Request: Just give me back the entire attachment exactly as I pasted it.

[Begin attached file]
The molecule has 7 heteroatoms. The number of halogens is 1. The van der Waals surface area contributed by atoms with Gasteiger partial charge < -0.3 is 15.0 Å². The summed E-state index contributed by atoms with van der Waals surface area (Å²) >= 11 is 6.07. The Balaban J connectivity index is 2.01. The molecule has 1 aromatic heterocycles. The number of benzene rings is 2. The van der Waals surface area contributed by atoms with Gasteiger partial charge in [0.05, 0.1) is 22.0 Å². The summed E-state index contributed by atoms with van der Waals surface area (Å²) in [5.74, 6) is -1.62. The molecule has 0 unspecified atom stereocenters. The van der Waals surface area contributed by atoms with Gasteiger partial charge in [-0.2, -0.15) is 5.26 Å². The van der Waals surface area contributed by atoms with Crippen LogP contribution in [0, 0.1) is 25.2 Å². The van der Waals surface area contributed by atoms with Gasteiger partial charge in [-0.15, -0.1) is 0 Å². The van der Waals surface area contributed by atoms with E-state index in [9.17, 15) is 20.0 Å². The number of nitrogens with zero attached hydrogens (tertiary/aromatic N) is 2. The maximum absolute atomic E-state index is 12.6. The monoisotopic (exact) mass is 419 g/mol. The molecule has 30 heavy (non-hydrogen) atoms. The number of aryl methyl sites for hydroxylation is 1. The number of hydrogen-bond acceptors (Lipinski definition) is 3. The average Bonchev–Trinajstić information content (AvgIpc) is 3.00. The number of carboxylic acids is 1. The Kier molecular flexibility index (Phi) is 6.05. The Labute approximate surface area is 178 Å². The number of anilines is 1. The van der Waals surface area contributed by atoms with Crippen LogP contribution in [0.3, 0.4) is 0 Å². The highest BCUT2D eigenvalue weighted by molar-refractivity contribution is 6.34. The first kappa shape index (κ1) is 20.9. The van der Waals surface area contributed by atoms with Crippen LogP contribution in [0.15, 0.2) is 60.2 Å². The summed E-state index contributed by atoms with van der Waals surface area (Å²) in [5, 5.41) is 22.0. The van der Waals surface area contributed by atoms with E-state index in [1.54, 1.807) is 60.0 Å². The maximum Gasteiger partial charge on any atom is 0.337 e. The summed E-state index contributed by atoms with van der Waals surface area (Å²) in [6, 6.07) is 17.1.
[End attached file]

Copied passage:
The molecule has 7 heteroatoms. The number of halogens is 1. The van der Waals surface area contributed by atoms with Gasteiger partial charge < -0.3 is 15.0 Å². The summed E-state index contributed by atoms with van der Waals surface area (Å²) >= 11 is 6.07. The Balaban J connectivity index is 2.01. The molecule has 1 aromatic heterocycles. The number of benzene rings is 2. The van der Waals surface area contributed by atoms with Gasteiger partial charge in [0.05, 0.1) is 22.0 Å². The summed E-state index contributed by atoms with van der Waals surface area (Å²) in [5.74, 6) is -1.62. The molecule has 0 unspecified atom stereocenters. The van der Waals surface area contributed by atoms with Gasteiger partial charge in [-0.2, -0.15) is 5.26 Å². The van der Waals surface area contributed by atoms with Crippen LogP contribution in [0, 0.1) is 25.2 Å². The van der Waals surface area contributed by atoms with Gasteiger partial charge in [-0.15, -0.1) is 0 Å². The van der Waals surface area contributed by atoms with E-state index in [9.17, 15) is 20.0 Å². The number of nitrogens with zero attached hydrogens (tertiary/aromatic N) is 2. The maximum absolute atomic E-state index is 12.6. The monoisotopic (exact) mass is 419 g/mol. The molecule has 30 heavy (non-hydrogen) atoms. The number of aryl methyl sites for hydroxylation is 1. The number of hydrogen-bond acceptors (Lipinski definition) is 3. The average Bonchev–Trinajstić information content (AvgIpc) is 3.00. The number of carboxylic acids is 1. The Kier molecular flexibility index (Phi) is 6.05. The Labute approximate surface area is 178 Å². The number of anilines is 1. The van der Waals surface area contributed by atoms with Crippen LogP contribution in [0.3, 0.4) is 0 Å². The highest BCUT2D eigenvalue weighted by molar-refractivity contribution is 6.34. The first kappa shape index (κ1) is 20.9. The van der Waals surface area contributed by atoms with Crippen LogP contribution in [0.15, 0.2) is 60.2 Å². The summed E-state index contributed by atoms with van der Waals surface area (Å²) in [5, 5.41) is 22.0. The van der Waals surface area contributed by atoms with E-state index in [1.54, 1.807) is 60.0 Å². The maximum Gasteiger partial charge on any atom is 0.337 e. The summed E-state index contributed by atoms with van der Waals surface area (Å²) in [6, 6.07) is 17.1.